Advertisement
Trending

Cause of Death Announced For Sergeant at Arms in Charge of Capitol Security on Jan. 6

Advertisement

OPINION: This article may contain commentary which reflects the author's opinion.


The cause of death of the man who was the Senate’s Sergeant-at-Arms on January 6, 2020 is now known.

Two people familiar with the matter have said that Michael Stenger died of natural causes, The Associated Press reported.

“One of the people said he had been diagnosed with cancer and had been ill. The people would not discuss details of his condition publicly and spoke to The Associated Press on condition of anonymity,” the report said.

“Stenger had served in the role as the sergeant-at-arms of the Senate since 2018 and had previously worked for the U.S. Secret Service for more than three decades,” it said.

The report said:

The House sergeant-at-arms, Paul Irving, and Capitol Police Chief Steven Sund also resigned after the insurrection.

Advertisement

Stenger and Irving testified to the Senate Rules Committee in February 2021 about security at the Capitol, the response to the attack and the decision in the days leading up to the riot — as members of the Capitol Police Board, which oversees the force — to not have the National Guard at the Capitol in order to quell any violence. Stenger was also mentioned extensively in the committee’s report examining the attack.

News of Stenger’s passing on Tuesday fueled baseless conspiracy theories online, with some social media users calling his death “suspicious” and attempting to link it to the surprise Jan. 6 hearing announced just 24 hours earlier by the House committee investigating the Capitol insurrection. Stenger died of natural causes, and there is no evidence he was set to testify at that hearing. Cassidy Hutchinson, a Trump White House aide, testified before the committee.

His death came the day before a surprise witness, Cassidy Hutchinson, testified before the House Select Committee.

After the testimony of a White House aide who not many people in the United States ever heard of, major parts of her testimony were rebuffed by those with the knowledge of what actually happened.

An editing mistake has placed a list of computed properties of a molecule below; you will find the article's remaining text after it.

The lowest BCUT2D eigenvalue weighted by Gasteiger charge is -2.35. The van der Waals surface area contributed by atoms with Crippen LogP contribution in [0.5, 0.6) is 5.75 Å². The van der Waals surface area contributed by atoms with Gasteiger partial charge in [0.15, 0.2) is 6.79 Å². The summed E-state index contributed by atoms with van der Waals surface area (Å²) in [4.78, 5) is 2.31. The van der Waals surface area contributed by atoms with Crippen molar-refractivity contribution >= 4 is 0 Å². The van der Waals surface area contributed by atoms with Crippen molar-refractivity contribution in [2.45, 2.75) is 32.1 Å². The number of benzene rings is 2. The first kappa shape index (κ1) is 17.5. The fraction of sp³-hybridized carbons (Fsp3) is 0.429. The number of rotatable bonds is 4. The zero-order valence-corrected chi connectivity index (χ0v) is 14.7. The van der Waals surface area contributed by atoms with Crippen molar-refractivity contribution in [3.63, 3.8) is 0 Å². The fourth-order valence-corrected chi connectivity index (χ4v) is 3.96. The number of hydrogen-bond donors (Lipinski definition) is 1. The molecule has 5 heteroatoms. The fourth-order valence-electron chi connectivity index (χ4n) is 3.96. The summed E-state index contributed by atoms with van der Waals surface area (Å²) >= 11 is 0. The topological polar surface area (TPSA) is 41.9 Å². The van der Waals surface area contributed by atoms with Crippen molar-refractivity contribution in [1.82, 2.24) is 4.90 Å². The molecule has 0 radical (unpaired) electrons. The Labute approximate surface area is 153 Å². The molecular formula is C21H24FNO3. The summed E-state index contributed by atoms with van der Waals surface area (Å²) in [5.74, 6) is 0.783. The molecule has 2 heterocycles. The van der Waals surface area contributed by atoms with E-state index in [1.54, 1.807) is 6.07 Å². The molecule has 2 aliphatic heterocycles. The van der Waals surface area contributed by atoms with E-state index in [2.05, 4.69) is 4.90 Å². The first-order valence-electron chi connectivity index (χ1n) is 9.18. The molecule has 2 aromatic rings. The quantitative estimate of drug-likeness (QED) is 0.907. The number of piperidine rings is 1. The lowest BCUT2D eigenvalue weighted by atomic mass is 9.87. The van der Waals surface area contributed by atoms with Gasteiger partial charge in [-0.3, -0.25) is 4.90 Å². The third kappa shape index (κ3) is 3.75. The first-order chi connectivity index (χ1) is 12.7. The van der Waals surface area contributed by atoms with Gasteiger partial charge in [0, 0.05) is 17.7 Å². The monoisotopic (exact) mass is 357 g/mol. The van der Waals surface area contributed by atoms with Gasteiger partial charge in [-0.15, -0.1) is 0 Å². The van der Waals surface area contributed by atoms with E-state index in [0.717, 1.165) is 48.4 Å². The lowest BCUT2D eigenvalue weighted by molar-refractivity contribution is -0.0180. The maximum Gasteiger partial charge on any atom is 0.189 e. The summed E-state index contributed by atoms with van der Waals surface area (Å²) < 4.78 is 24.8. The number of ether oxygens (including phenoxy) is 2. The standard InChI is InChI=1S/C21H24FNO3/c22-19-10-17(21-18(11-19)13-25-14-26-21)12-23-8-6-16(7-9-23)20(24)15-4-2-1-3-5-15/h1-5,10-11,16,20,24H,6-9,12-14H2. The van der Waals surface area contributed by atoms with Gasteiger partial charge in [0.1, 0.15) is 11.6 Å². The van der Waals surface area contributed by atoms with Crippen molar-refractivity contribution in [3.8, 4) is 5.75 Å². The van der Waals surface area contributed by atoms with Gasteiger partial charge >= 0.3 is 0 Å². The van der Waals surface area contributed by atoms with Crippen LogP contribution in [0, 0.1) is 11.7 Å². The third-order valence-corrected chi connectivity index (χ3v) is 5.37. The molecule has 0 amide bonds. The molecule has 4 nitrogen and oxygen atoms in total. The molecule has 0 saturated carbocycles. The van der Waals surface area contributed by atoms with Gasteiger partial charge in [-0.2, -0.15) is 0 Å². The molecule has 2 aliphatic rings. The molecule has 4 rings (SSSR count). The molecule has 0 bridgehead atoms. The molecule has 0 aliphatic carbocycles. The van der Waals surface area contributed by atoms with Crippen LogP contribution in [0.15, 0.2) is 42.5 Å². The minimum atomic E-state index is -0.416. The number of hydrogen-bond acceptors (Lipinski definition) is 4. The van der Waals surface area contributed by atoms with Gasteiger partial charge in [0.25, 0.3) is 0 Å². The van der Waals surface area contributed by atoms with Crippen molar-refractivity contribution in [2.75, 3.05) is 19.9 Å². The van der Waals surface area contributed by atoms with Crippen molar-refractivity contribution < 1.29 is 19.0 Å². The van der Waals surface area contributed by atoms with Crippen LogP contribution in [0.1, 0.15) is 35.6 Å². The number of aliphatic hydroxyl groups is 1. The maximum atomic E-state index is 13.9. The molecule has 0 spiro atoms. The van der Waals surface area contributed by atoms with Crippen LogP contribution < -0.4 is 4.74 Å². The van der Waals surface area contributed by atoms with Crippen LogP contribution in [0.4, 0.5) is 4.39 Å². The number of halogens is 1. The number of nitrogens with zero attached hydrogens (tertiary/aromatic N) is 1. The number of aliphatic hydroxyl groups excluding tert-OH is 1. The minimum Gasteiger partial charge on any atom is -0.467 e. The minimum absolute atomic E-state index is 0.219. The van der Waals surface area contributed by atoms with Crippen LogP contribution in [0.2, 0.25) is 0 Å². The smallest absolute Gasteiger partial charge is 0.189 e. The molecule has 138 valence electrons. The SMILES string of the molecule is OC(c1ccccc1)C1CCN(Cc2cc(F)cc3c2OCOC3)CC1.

Much of Cassidy Hutchinson’s testimony was hearsay, second hand information that she heard from someone else but did not witness herself.

One of the most spectacular parts of her testimony came when she accused former President Donald trump of grabbing for the steering wheel of the presidential limo after being told that he could not go to the Capitol on January 6, 2020 and then grabbing for the throat of Secret Service agent Bobby Engel.

But within hours of her testimony Engel said that the incident she spoke of never happened, The Associated Press reported.

“The former aide said that she was told of the altercation in the SUV immediately afterward by a White House security official, and that Bobby Engel, the head of the detail, was in the room and didn’t dispute the account at the time. Engel had grabbed Trump’s arm to prevent him from gaining control of the armored vehicle, she was told, and Trump then used his free hand to lunge at Engel,” The AP said.

“That account was quickly disputed on Tuesday, however. Engel, the agent who was driving the presidential SUV, and Trump security official Tony Ornato are willing to testify under oath that no agent was assaulted and Trump never lunged for the steering wheel, a person familiar with the matter said. The person would not discuss the matter publicly and spoke to The Associated Press on condition of anonymity,” The AP said.

CNN reported.

Engel and Ornato have both testified to the committee behind closed doors, but their statements were not used in the hearing Tuesday.

Advertisement

After the testimony, a Secret Service official familiar with the matter told CNN that Ornato denies telling Hutchinson that the former President grabbed the wheel or an agent on his detail.

The Secret Service, through the Department of Homeland Security Office of Legislative Affairs, notified the committee Tuesday afternoon that it will make the agents involved available to testify under oath, the official said. The agents are also prepared to say under oath that the incident itself did not occur.

The lead agent, Engel, previously testified before the committee and described the interactions with Trump on January 6, including the former President’s desire to travel to the Capitol, but he was not asked about an altercation or being assaulted, the official said.

A spokesman for the House January 6 Committee said, “The committee trusts the creditability of a witness who is willing to testify under oath and in public but is also willing to hear any and all information that others may have that would aid in their investigation.”

And former Trump White House lawyer Eric Herschmann said that another part of Hutchinson’s testimony, that she penned a note for the former president to read on January 6, was done by him and not her, ABC News reported.

“The handwritten note that Cassidy Hutchinson testified was written by her was in fact written by Eric Herschmann on January 6, 2021,” a spokesperson for Herschmann said.

“All sources with direct knowledge and law enforcement have and will confirm that it was written by Mr. Herschmann,” they said.

Back to top button